Pyrite metamorphism in the devonian hunsruck slate of Germany: Insights from laser microprobe sulfur isotope analysis and thermodynamic modelling

Wagner, T. and Boyce, A. J. (2006) Pyrite metamorphism in the devonian hunsruck slate of Germany: Insights from laser microprobe sulfur isotope analysis and thermodynamic modelling. American Journal of Science, 306(7), pp. 525-552. (doi: 10.2475/07.2006.02)

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The Devonian Hunsrück Slate of Altlay, Rhenish Massif, Germany, contains an exceptional spectrum of pyrite textures, recording progressive recrystallization and remobilization of sedimentary/diagenetic pyrite during very low grade metamorphism. Sedimentary/diagenetic pyrite is very fine-grained and forms distinct enrichments, including thin layers, elongate concretions, and pyritized fish coprolites. These pyrites show abundant idioblastic overgrowths, which are very coarse-grained and are always located at the interface between the sedimentary/diagenetic pyrite and the slate matrix. Progressive recrystallization resulted in the formation of porphyroblasts and an almost complete obliteration of the original internal structures. A detailed, texturally-resolved sulfur isotope study of the different pyrite types has been carried out, using an in situ laser microprobe technique. The δ34S values of sedimentary/diagenetic pyrite, idioblastic overgrowths, and porphyroblasts are very homogeneous and lie in the range of +7.9 to +12.8 permil (mean: +10.6 ‰), +8.6 to +12.4 permil (mean: +10.8 ‰), and +8.3 to +12.1 permil (mean: +10.3 ‰), respectively. The sulfur isotope data for each population and the isotopic relationships on the sample scale indicate that metamorphic recrystallization has not resulted in a significant modification of the original isotopic composition. Calculation of phase relations and modeling of fluid-rock equilibria place important constraints on the conditions and mechanisms of pyrite remobilization during metamorphism. The calculations show that pressure variations have no detectable influence on pyrite solubility, indicating that pressure solution was not important in the metamorphic mass transfer of pyrite. The effects of temperature and oxidation state are more pronounced, and infiltration of fluids originating from deeper crustal levels could have caused the remobilization of pyrite. Modeling of the isotopic fractionation shows that remobilization driven by interaction with such fluids having a higher temperature and oxidation state would have resulted in a significant negative shift of the δ34S values, which is not consistent with the observed isotopic pattern. We envisage an alternative model that involves fluid-assisted reduction of the grain surface area (and surface energy) per unit volume of pyrite as the dominant mechanism driving recrystallization and porphyroblast growth. The difference in surface energy between the fine-grained sedimentary/diagenetic and the idioblastic pyrite resulted in establishment of a small-scale chemical potential gradient, which evolved along a self-enhancing path during progressive idioblastic growth. The results of our modeling have implications for the preservation of primary sulfur isotopic signatures and emphasize the importance of constraining the history of fluid-rock interaction for a meaningful interpretation of sedimentary/diagenetic processes in pyrite-rich metasediments.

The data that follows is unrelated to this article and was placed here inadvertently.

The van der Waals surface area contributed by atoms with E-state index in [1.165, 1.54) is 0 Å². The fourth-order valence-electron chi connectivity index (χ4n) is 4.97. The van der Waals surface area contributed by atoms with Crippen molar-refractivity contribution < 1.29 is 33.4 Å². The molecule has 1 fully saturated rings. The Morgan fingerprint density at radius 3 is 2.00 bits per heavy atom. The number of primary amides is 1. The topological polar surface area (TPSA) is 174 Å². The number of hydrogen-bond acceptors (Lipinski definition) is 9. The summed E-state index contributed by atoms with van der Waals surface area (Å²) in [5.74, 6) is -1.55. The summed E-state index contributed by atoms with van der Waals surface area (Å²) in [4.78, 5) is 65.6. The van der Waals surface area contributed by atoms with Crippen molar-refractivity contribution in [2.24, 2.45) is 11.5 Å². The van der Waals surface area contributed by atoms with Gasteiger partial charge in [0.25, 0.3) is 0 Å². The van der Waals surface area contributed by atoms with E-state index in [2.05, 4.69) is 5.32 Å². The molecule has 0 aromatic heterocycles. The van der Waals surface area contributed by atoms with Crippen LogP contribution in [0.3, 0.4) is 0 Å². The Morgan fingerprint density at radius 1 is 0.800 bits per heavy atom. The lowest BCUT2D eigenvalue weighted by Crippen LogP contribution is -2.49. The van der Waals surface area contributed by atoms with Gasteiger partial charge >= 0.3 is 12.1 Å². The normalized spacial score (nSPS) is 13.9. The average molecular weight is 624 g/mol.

Item Type:Articles
Glasgow Author(s) Enlighten ID:Boyce, Professor Adrian
Authors: Wagner, T., and Boyce, A. J.
College/School:College of Science and Engineering > Scottish Universities Environmental Research Centre
Journal Name:American Journal of Science
Publisher:American Journal of Science
ISSN (Online):1945-452X

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